In macro, most of the equations that went into the model seemed to just be assumed. In physics, each equation could be – and presumably had been – tested and verified as holding more-or-less true in the real world. In macro, no one knew if real-world budget constraints really were the things we wrote down. Or the production function. No one knew if this “utility” we assumed people maximized corresponded to what people really maximize in real life. We just assumed a bunch of equations and wrote them down. Then we threw them all together, got some kind of answer or result, and compared the result to some subset of real-world stuff that we had decided we were going to “explain”. Often, that comparison was desultory or token, as in the case of “moment matching”.
In other words, the math was no longer real. It was all made up. You could no longer trust the textbook. When the textbook told you that “Households maximize the expected value of their discounted lifetime utility of consumption”, that was not a Newton’s Law that had been proven approximately true with centuries of physics experiments. It was not even a game theory solution concept that had been proven approximately sometimes true with decades of economics experiments. Instead, it was just some random thing that someone made up and wrote down because A) it was tractable to work with, and B) it sounded plausible enough so that most other economists who looked at it tended not to make too much of a fuss.
I think that this is a well-expressed criticism, which Paul Krugman sidesteps in his response. I understand Krugman’s point to be that it is possible when expressing ideas verbally to say something that would be incoherent or self-contradictory if you were to try to express it in mathematical terms.
However, let us reflect on Smith’s point. Macroeconomic equations are not proven and tested. They are instead tentative and speculative. And macroeconomists have not been able to avoid allowing math to disguise this tentative, speculative quality of theory. Indeed, in the very same post in which Krugman defends math, he writes,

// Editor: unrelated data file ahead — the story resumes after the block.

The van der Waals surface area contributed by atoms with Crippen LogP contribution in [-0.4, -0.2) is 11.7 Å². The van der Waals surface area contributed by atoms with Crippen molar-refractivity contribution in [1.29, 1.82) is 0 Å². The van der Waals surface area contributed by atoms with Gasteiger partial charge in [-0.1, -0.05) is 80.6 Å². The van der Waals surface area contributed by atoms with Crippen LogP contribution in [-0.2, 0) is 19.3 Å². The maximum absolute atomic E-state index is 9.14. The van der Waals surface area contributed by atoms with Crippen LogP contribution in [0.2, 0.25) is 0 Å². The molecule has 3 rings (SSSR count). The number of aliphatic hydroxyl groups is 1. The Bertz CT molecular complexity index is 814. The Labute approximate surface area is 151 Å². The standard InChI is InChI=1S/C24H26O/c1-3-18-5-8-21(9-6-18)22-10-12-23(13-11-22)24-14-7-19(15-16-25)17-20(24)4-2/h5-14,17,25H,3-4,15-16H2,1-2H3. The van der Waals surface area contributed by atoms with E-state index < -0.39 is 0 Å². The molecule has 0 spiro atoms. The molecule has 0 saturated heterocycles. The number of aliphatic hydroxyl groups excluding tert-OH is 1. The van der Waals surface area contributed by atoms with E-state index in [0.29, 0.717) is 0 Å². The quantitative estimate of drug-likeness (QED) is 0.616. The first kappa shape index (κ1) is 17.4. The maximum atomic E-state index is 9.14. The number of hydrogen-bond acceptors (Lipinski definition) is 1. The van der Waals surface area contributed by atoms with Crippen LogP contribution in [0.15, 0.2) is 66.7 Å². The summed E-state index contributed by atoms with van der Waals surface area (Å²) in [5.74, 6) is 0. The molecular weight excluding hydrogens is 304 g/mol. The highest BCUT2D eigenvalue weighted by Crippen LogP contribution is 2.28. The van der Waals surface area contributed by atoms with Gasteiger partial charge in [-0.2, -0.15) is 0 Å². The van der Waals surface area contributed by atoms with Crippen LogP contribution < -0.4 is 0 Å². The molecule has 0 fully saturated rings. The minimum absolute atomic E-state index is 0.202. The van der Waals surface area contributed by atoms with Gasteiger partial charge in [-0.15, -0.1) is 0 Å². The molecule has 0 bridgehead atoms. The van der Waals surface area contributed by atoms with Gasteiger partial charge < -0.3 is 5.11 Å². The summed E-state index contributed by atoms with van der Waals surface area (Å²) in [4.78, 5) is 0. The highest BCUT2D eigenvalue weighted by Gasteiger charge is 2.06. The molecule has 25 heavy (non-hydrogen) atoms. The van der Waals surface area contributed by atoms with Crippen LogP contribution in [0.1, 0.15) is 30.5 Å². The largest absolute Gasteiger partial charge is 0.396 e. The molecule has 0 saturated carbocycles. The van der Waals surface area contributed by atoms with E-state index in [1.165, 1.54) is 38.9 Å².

The basics of what happens at the zero lower bound aren’t complicated, but people who haven’t worked through small mathematical models — of both the IS-LM and New Keynesian type — generally get all tied up in verbal and conceptual knots.
In fact, it is pretty to easy to understand the liquidity-trap argument without mathematical models. However, the idea embedded in IS-LM models that there is only one interest rate is controversial (in fact, it is downright false). The idea that the Federal Reserve runs out of things to buy when the Fed Funds rate is zero is controversial. The idea that an interest rate that is “close to zero” is the same as an interest rate that is zero is controversial. Yet Krugman appears to be so persuaded by his math that he cannot seem to come to terms with anyone who disagrees with his view that the liquidity trap is an important characterization of the current U.S. economy.
I think that Noah Smith has expressed clearly and profoundly that macroeconomists who dress up like physicists are being tragically foolish. I think it is one of the best blog posts that I have ever read.
The idea of freeing macro from its pseudo-physics pretensions came up in Jag Bhalla’s post that I mentioned the other day. Perhaps it is something “in the air” right now. I hope so.